Is it time to drop the term ‘challenging behaviour’?
Jeffrey Chan Chief practitioner disability and director of forensic disability, Department of Communities, Child Safety and Disability Services, Brisbane QLD at Sydney University, NSW
Samuel Arnold Research fellow, Centre for Disability Studies at Sydney University, NSW
Lynne Webber Acting manager and clinical associate professor, Office of the Senior Practitioner, Department of Human Services and School of Psychology, Deakin University, Melbourne VIC at Sydney University, NSW
Vivienne Riches Senior research fellow, Centre for Disability Studies at Sydney University, NSW
Trevor Parmenter Emeritus professor, Sydney School of Medicine at Sydney University, NSW
Roger Stancliffe Professor of intellectual disability, Faculty of Health Sciences at Sydney University, NSW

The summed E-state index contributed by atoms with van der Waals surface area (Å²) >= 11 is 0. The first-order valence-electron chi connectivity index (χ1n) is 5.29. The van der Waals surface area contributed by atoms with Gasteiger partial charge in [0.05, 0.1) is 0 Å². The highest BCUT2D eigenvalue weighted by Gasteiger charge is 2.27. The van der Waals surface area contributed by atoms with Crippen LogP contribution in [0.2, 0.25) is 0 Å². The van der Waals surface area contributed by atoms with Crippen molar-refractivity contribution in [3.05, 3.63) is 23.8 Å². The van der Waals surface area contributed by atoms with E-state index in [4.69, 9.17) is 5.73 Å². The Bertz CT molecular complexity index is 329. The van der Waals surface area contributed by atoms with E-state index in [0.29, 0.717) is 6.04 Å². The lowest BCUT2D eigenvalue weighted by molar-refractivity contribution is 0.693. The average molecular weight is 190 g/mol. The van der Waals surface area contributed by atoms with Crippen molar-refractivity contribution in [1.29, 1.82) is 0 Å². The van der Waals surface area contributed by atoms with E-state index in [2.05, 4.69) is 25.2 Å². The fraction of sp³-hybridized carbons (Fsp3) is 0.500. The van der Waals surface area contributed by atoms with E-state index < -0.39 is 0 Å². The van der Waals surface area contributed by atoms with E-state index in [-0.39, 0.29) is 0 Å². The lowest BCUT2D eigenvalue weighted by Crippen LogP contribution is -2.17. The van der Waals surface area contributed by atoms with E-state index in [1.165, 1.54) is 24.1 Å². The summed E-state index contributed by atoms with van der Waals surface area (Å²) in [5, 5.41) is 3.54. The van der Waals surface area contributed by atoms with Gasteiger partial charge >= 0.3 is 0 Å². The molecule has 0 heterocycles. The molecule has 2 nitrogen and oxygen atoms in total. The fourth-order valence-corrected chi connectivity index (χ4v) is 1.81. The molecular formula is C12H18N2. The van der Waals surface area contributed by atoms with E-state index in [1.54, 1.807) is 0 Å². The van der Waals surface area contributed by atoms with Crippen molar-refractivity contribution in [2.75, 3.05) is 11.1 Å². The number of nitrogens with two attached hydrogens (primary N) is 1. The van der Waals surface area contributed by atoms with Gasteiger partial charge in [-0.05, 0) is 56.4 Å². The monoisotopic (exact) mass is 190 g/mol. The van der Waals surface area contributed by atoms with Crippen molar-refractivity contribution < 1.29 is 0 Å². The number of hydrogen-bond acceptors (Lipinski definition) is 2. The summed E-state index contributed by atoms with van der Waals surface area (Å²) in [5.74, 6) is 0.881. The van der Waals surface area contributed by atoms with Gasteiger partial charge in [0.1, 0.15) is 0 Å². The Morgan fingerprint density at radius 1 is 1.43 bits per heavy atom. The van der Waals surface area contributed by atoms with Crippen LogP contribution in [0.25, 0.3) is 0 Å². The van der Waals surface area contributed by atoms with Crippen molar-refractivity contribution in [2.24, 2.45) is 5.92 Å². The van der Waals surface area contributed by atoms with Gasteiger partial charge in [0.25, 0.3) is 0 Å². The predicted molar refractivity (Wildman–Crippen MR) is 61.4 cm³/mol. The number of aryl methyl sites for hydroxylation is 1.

Jeffrey Chan and colleagues advocate adoption of the phrase ‘behaviour of concern’ to highlight the proper response of support staff to people with learning disabilities
‘Challenging behaviour’ is often associated with a crisis-driven approach to service delivery in which behaviours are assumed to be inherent in the people who exhibit them. Because this approach can lead to labelling, stereotyping and diagnostic overshadowing, the authors of this article argue that the term ‘challenging behaviour’ should be replaced with ‘behaviour of concern’ to highlight the ideal response of support staff rather than the challenge they must overcome.
Learning Disability Practice. 15, 5,36-38. doi: 10.7748/ldp2012.06.15.5.36.c9131Correspondence
This article has been subject to double blind peer reviewConflict of interest